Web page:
As museums have increasingly become a pawn of the global neo-liberal order of wealth and patronage, how can we ensure equitable forms of access, engagement, and storytelling? While these visitor-centered programs outwardly manifest a move towards a more democratic culture, they are fundamentally provisional, and at the discretion of our museum leaders. Instead, how to embed such a culture within the very fabric of the museum itself to ensure a socially sustainable future? What if we rebuild Museums differently, not following an insidious capitalist corporate model but one that placed ‘human-museum interactions’ of access, diversity, community, care, and people at its center? What if addressing the internal working structure—the static hierarchical power dynamic, stale departmental silos, and over-bureaucratization of larger institutions—could result in an institution that reflected twenty-first-century democracy ideals? This essay is the first to address the history of museum staff organization and envisions a different and sustainable model inspired by feminist theory, social entrepreneurship, and grassroots organizational structure. It will look at the way hierarchies of all types—between staff, objects, and sites—overtly and covertly reinforce white privilege within our cultural institutions, and proposes a new structure based on individual self-determination, collaboration, and community.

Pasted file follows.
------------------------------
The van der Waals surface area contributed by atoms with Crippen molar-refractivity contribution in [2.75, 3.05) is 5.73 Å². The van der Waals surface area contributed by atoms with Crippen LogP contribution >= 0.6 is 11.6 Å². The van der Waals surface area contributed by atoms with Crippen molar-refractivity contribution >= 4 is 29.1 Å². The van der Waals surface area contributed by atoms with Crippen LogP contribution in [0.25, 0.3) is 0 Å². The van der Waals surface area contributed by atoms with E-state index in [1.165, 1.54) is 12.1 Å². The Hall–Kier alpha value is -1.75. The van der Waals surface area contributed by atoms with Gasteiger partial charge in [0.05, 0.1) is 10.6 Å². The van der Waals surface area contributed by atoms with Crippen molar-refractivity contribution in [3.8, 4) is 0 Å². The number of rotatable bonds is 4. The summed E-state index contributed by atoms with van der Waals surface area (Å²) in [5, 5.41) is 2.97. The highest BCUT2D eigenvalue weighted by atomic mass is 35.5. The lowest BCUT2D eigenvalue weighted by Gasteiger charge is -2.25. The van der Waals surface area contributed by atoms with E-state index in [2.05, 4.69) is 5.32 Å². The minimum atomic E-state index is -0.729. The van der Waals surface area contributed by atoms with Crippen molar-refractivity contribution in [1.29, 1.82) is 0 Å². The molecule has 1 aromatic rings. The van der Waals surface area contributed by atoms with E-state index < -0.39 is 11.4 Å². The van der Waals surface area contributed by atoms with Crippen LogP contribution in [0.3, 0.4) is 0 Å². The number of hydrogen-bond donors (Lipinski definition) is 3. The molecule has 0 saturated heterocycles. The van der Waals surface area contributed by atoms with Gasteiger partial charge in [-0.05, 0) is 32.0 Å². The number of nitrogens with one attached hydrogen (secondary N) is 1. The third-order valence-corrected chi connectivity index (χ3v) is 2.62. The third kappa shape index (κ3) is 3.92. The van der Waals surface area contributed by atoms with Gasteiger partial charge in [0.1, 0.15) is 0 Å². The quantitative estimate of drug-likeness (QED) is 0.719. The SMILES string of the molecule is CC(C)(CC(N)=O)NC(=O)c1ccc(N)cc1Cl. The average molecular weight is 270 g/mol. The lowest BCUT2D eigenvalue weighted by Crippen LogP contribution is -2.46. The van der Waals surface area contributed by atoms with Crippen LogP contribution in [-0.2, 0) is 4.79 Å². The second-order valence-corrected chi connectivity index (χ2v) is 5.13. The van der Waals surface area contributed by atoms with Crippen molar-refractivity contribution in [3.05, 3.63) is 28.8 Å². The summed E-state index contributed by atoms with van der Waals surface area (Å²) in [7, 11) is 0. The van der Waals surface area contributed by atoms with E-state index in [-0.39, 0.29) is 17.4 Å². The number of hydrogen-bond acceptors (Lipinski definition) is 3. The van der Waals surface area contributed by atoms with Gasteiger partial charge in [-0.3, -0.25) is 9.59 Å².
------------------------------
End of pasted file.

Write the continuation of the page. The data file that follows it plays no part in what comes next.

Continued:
Paper given at College Art Association Annual Conference, 2021
PANLE: “Reimagining human-museum interactions in the pandemic age: models for a sustainable future” organized by Francesca Bacci, University of Tampa